The Grand Rapids Maker Faire is a family-friendly celebration featuring tech enthusiasts, crafters, educators, hobbyists, engineers, artists, students and commercial exhibitors. Part science fair, part county fair, and part something entirely new, Maker Faire is an all-ages gathering. All of these “makers” come to Maker Faire to show what they have made and to share what they have learned.
The Faire will be open 9 a.m. to 5 p.m. on Saturday, August 19 and from 12 p.m. to 5 p.m. Sunday, August 20. Early bird tickets are available for purchase at GrandRapids.MakerFaire.com through Friday, August 4! Museum members receive FREE early bird tickets.
By N3WH staff
A Little Hog Heaven
The fine folks who make up the Friends Campaign Committee to support the efforts to build a new library in White Cloud will be hosting a community picnic featuring a pig roast Saturday from 3-6pm. at the facility.
In addition to the porcine entree there will be salads, chips, drinks, and best of all, desserts all at a bargain price (see ad on our home page).
And while you’re there you might give some thought to how vital libraries have become these days, evolving with the times particularly with regard to expanding internet access for our citizens who would otherwise go without.
There has always existed a personal soft spot for libraries ever since a first encounter with a phenomenon known as...
By Ken DeLaat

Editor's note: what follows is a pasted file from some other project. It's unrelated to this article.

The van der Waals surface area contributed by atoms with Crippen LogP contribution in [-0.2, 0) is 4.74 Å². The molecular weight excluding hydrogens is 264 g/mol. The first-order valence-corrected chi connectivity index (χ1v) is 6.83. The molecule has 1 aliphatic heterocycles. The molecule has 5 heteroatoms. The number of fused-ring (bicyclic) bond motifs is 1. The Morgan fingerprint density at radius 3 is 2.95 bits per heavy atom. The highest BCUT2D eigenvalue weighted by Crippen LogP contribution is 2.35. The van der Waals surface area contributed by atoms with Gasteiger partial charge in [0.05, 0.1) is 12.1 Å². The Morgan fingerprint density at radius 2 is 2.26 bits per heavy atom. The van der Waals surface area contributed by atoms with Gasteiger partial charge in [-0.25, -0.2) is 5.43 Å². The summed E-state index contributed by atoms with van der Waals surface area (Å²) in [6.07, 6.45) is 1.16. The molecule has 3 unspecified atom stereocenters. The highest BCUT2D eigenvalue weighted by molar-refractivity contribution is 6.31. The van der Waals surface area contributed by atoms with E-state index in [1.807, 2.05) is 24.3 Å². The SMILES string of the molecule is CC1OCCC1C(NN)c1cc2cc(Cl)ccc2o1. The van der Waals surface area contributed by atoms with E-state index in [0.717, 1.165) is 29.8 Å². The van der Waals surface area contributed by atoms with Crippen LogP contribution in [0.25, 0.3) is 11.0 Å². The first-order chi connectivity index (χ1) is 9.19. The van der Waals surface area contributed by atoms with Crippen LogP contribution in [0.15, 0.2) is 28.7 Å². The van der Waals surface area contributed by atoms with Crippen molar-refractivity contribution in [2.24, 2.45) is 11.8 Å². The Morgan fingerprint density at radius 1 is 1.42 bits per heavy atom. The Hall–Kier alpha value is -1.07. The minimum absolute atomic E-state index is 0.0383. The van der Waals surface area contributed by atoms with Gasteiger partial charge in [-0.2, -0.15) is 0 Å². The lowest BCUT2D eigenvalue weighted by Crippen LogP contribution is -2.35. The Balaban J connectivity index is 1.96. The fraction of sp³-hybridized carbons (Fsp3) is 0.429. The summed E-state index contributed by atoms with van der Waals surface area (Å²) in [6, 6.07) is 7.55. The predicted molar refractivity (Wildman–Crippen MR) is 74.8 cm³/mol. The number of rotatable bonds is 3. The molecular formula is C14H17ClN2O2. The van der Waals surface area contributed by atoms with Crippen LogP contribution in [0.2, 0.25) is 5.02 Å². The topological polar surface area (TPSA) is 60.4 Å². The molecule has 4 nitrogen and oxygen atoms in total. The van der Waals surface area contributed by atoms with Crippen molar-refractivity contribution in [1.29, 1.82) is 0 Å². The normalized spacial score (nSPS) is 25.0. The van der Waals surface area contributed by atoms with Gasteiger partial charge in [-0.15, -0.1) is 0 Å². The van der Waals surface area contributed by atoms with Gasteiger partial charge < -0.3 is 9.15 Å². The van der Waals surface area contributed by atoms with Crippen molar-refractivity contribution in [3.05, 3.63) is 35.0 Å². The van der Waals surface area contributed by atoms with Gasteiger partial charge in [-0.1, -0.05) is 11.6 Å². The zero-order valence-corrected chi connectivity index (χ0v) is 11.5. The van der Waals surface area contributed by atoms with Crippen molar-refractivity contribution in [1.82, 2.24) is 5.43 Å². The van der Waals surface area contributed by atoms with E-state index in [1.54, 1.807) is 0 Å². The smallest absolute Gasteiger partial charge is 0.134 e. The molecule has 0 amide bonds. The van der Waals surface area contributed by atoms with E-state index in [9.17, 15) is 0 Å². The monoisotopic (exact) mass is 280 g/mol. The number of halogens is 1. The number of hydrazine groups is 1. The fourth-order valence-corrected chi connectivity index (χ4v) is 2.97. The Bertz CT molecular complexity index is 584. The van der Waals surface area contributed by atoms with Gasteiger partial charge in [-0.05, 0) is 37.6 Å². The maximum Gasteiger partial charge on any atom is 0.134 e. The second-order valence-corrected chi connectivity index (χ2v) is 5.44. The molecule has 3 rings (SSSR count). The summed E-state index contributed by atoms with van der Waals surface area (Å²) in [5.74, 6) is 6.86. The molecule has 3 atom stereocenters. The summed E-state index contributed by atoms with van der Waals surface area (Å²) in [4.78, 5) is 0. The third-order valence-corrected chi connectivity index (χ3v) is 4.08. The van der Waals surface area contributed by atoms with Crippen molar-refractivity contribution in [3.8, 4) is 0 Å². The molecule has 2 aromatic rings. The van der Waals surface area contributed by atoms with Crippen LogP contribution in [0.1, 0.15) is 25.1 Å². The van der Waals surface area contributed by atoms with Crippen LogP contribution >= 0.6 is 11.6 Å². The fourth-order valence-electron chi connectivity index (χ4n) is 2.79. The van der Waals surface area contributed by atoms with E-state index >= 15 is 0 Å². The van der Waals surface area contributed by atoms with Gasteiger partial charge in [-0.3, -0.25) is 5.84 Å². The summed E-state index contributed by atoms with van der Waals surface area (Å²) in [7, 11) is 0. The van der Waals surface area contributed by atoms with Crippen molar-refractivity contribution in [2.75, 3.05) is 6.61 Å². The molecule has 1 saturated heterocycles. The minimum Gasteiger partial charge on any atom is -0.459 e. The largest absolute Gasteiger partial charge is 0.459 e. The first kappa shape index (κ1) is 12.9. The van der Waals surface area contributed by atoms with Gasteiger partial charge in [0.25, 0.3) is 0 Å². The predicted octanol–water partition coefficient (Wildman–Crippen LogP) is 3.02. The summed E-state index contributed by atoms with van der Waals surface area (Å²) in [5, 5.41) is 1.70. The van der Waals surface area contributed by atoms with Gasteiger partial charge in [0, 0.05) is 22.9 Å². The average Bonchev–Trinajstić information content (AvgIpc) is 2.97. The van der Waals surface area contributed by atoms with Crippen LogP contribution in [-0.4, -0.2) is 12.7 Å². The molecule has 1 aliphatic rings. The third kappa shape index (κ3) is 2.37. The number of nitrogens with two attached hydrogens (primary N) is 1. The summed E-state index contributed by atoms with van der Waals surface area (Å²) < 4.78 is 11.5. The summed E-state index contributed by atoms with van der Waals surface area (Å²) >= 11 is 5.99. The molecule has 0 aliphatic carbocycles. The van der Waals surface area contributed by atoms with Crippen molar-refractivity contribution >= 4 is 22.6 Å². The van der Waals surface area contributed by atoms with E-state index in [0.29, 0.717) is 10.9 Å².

The Rough & Tumble do it right.
They’re a duo extraordinaire who produce a wide range of music. Strong instrumentals from the guitar of Scott Tyler combine seamlessly with the absolute cavalcade of sound makers (both named and unnamed) Mallory Graham uses to create a carnival of collaboration. Their songs are lyrical stories that can amuse with a twist of sardonic wit or give a pull to the heartstrings with poignant prose.
Thursday night at the Dogwood’s Black Box they played to a crowd mostly unfamiliar with their music and didn’t just win them over, they absolutely charmed them. The self-deprecating humor, the road stories and most of all the wonderfully winsome musical creations they shared with the audience seemed to forge a connection.
Mallory puts into play her funky collection of musical tools from a toy piano, small xylophone,various shakers and sand blocks to the kazoo, accordion and banjolele and each provide a well placed addition to Scott’s string work. Scott also brings out a well played harp on too few occasions.
And then there are their road companions and sometime recording accompanists Butter and Pud a pair of pleasant pooches who take their places on stage and settle in for an evening of audience interaction.
Scott and Mallory each possess a wide vocal range allowing for some impressive and innovative musical harmonizing, yet what sets Rough & Tumble apart is the obvious rapport between the two.Their shared adventures involving the intriguing people they’ve met, life on the road in a 16 foot camper with a couple of canine companions, and a playful relationship that seems to work well personally as well as professionally collide to produce a whimsical presence on stage.